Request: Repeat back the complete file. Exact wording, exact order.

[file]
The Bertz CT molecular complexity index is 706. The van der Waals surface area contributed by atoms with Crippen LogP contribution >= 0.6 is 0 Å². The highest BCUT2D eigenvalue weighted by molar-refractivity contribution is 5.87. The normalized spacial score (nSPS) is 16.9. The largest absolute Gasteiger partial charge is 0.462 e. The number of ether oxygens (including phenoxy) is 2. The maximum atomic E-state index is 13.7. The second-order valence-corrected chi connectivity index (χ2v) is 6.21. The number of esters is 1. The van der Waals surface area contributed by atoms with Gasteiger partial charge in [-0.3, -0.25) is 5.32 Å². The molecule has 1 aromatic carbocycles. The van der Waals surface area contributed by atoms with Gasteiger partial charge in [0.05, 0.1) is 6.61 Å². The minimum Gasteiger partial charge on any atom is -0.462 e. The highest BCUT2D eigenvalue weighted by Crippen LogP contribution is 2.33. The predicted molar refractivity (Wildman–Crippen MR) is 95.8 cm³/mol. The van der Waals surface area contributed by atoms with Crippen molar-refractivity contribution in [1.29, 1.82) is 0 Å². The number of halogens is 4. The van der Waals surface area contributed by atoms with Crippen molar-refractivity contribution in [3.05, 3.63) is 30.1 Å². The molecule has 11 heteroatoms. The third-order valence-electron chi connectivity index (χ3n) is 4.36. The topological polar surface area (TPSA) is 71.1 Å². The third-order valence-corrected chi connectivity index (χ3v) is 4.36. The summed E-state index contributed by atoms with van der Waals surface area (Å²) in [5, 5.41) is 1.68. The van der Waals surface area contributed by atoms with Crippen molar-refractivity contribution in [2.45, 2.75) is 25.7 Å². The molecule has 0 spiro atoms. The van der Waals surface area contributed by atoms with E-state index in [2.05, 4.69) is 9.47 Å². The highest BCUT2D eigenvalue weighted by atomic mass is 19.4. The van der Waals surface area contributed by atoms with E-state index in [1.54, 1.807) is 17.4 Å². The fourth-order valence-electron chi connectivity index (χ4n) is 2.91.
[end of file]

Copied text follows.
The Bertz CT molecular complexity index is 706. The van der Waals surface area contributed by atoms with Crippen LogP contribution >= 0.6 is 0 Å². The highest BCUT2D eigenvalue weighted by molar-refractivity contribution is 5.87. The normalized spacial score (nSPS) is 16.9. The largest absolute Gasteiger partial charge is 0.462 e. The number of ether oxygens (including phenoxy) is 2. The maximum atomic E-state index is 13.7. The second-order valence-corrected chi connectivity index (χ2v) is 6.21. The number of esters is 1. The van der Waals surface area contributed by atoms with Gasteiger partial charge in [-0.3, -0.25) is 5.32 Å². The molecule has 1 aromatic carbocycles. The van der Waals surface area contributed by atoms with Gasteiger partial charge in [0.05, 0.1) is 6.61 Å². The minimum Gasteiger partial charge on any atom is -0.462 e. The highest BCUT2D eigenvalue weighted by Crippen LogP contribution is 2.33. The predicted molar refractivity (Wildman–Crippen MR) is 95.8 cm³/mol. The van der Waals surface area contributed by atoms with Crippen molar-refractivity contribution in [1.29, 1.82) is 0 Å². The number of halogens is 4. The van der Waals surface area contributed by atoms with Crippen molar-refractivity contribution in [3.05, 3.63) is 30.1 Å². The molecule has 11 heteroatoms. The third-order valence-electron chi connectivity index (χ3n) is 4.36. The topological polar surface area (TPSA) is 71.1 Å². The third-order valence-corrected chi connectivity index (χ3v) is 4.36. The summed E-state index contributed by atoms with van der Waals surface area (Å²) in [5, 5.41) is 1.68. The van der Waals surface area contributed by atoms with Crippen molar-refractivity contribution in [2.45, 2.75) is 25.7 Å². The molecule has 0 spiro atoms. The van der Waals surface area contributed by atoms with E-state index in [2.05, 4.69) is 9.47 Å². The highest BCUT2D eigenvalue weighted by atomic mass is 19.4. The van der Waals surface area contributed by atoms with E-state index in [1.54, 1.807) is 17.4 Å². The fourth-order valence-electron chi connectivity index (χ4n) is 2.91.